Where to camp – that was the next thought … already thoughts from the rat race were leaving my mind as survival and a place to rest my head for the night took over… I wanted to head up Beinn Airigh Charr this evening and when I found a grassy pitch at the lower reaches of Srathan Buidhe I quickly set camp. A nice northerly breeze was perfect as it kept the midge at bay (for the most part!)
Tent up and I was soon striding up the South East flank of Beinn Airigh Charr. No paths here but I was soon perched on the summit looking at the inside of a cloud. Map out and down I went for tea… As sunset approached, thoughts turned to catching a nice sunset. Around 250metres from the camp there was a slight peak. Sitting at around 250m, it wasn’t high but it did give some outstanding views over the surrounding wilderness. I spent a few hours snapping away up here, watching the sunset come and go and the gathering dusk eventually being taken by nightfall. I have done many summit camps and seen some special night skies, however this was the most stars I have ever seen, the sky was in overload… the mind wanders, rat race gone for good, what’s out there …. The glow of the Milky Way was amazing and a faint hint of green and red emerged on the northern horizon…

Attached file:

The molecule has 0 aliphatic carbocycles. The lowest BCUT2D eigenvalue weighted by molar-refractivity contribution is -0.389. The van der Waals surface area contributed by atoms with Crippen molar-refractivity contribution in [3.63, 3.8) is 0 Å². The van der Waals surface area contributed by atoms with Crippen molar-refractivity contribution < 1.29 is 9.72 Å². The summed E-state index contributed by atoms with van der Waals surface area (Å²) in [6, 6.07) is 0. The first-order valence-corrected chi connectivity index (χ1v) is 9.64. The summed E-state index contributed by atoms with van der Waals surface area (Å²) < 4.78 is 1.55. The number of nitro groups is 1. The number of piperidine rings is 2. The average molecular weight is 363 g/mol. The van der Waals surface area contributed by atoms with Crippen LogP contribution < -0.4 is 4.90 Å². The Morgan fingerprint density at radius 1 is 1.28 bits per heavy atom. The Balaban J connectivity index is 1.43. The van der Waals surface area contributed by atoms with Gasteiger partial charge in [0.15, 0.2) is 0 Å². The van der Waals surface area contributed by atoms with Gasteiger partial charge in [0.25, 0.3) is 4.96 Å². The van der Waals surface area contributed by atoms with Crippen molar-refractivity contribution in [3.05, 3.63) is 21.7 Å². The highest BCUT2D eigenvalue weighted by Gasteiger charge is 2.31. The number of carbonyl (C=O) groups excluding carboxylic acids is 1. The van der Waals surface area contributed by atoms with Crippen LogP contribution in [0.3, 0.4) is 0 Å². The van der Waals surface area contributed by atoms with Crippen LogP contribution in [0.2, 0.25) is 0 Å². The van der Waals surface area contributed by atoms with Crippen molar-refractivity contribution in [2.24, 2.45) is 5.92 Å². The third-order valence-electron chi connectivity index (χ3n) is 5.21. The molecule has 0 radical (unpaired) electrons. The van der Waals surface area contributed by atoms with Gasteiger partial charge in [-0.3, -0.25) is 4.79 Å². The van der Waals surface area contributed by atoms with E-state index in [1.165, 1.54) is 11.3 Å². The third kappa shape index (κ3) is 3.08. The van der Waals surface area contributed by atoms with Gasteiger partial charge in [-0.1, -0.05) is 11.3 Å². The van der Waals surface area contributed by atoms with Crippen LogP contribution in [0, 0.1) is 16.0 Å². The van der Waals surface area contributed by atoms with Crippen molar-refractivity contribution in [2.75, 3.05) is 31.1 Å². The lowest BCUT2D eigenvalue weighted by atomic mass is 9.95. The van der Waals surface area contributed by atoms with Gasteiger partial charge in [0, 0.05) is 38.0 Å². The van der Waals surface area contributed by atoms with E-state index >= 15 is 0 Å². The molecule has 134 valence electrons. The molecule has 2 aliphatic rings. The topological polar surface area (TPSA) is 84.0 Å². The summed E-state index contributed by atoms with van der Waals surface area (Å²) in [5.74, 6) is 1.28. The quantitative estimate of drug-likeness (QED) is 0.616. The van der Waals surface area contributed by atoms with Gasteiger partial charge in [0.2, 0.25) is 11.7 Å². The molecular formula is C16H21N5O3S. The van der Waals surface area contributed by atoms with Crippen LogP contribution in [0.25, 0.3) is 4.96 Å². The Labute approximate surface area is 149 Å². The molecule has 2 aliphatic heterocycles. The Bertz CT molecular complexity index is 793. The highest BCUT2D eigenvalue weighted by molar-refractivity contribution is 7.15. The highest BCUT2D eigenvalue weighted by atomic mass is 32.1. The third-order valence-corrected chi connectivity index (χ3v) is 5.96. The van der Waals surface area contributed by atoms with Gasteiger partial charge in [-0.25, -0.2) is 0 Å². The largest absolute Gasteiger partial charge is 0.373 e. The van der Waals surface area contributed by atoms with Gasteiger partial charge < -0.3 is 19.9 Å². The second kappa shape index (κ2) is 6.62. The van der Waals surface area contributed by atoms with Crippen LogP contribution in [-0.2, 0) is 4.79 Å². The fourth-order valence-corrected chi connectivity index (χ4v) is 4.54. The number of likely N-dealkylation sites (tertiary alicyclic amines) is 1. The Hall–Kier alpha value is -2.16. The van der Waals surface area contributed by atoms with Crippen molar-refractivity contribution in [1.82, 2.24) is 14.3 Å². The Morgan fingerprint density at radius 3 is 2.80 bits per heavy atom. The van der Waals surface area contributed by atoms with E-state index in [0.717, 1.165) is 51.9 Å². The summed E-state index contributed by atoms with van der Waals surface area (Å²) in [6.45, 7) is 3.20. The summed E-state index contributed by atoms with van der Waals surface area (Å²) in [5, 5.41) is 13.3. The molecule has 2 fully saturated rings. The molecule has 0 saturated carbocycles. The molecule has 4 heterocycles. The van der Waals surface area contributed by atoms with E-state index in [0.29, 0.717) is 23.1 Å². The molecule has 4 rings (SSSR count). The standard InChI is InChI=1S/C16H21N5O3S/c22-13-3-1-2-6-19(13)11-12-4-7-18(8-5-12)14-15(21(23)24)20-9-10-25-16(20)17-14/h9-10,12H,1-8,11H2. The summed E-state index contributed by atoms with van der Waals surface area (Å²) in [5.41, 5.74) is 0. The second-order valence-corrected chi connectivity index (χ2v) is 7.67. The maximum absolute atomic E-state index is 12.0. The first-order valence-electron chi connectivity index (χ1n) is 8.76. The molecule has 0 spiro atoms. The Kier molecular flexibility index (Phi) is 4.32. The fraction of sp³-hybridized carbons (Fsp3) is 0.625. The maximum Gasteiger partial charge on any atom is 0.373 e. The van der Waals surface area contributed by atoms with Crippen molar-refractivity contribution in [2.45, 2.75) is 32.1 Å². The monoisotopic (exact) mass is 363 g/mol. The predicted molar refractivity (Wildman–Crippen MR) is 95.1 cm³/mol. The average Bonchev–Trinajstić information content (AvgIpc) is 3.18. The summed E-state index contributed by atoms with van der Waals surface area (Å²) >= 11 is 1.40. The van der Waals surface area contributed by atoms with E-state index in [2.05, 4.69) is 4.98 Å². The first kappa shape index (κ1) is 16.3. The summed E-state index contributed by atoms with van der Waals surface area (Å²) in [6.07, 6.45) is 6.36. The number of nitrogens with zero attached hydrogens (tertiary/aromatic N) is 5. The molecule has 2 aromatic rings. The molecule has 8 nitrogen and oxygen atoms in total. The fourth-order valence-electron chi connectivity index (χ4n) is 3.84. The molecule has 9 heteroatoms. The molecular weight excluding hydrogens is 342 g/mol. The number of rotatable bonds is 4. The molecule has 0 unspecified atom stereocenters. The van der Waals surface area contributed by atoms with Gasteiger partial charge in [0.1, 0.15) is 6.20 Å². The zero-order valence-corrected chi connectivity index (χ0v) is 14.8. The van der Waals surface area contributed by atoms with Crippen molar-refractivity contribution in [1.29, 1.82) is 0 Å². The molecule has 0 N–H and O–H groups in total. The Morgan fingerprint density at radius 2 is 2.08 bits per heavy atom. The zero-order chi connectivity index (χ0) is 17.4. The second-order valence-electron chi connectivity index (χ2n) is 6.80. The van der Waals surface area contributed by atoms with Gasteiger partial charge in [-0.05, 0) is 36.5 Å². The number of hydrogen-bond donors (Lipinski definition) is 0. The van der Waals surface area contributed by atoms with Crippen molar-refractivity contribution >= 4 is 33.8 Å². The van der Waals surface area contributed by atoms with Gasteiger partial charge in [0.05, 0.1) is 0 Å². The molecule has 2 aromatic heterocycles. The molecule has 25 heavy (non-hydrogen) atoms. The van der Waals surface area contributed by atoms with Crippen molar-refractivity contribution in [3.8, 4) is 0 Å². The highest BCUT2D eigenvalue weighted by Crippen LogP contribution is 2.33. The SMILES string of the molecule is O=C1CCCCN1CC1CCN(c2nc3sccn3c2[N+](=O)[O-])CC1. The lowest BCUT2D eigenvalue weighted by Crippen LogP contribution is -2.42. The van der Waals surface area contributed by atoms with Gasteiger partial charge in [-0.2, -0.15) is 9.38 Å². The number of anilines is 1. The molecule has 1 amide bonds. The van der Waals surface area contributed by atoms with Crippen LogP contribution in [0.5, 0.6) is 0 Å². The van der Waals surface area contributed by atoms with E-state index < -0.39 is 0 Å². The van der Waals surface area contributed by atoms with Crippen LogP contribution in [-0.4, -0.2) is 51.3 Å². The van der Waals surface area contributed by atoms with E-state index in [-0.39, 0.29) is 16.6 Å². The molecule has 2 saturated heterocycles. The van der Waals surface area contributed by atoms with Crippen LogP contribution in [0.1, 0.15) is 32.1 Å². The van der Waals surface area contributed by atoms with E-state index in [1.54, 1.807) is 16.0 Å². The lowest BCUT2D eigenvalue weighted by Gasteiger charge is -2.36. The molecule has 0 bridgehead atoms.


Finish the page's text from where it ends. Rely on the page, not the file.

Eventually tiredness made me retreat to the tent. Tomorrow was going to be a long day. Sleep took me easily…
Waking to blue skies is immense, brekky was enjoyed and the bike was soon back in action, cycling to Poll Fraochain where it was left and my ascent to Beinn Lair started. This time a path made the going easier. The numerous stops were to take in the amazing scenery…. One side of Lair rolls away to the shores of Loch Maree, the side most of us see on our passage past… However, as with The Ben, the Northern slopes reveal the Hyde to the Jekyll.
Amazing cliffs line the northern flanks and if this wasn’t spectacular enough, the views open up as one gains height. Torridon fills the southern horizon, whilst we have near neighbours in Fisherfield and Slioch filling the sky. The northern horizon reveals the serrated peaks of AnTeallach – what a place to linger……
Linger I did, but I had plans to touch Fisherfield. Down I went and the bike took me across the causeway to Carnmore. I headed up and over to Fuar Loch Mor avoiding stalking on the other side of the glen….. Remote beasts A’ Mhaighdean and Ruadh Stac Mor said hello and goodbye as I decided to head back. The weather was on the slide… The blue skies were now gone and a deeper grey blue sky was rolling in from the SW….
1730 and I arrived back at the tent. Exhausted I was going to strike camp the next morning, but gale force winds (and a sleeping matt malfunction) saw me strike camp and cycle down to Poolewe in gusty winds and wet weather. A fine call by the wife saw me get the last room in the Loch Maree hotel where I arrived at 21.30….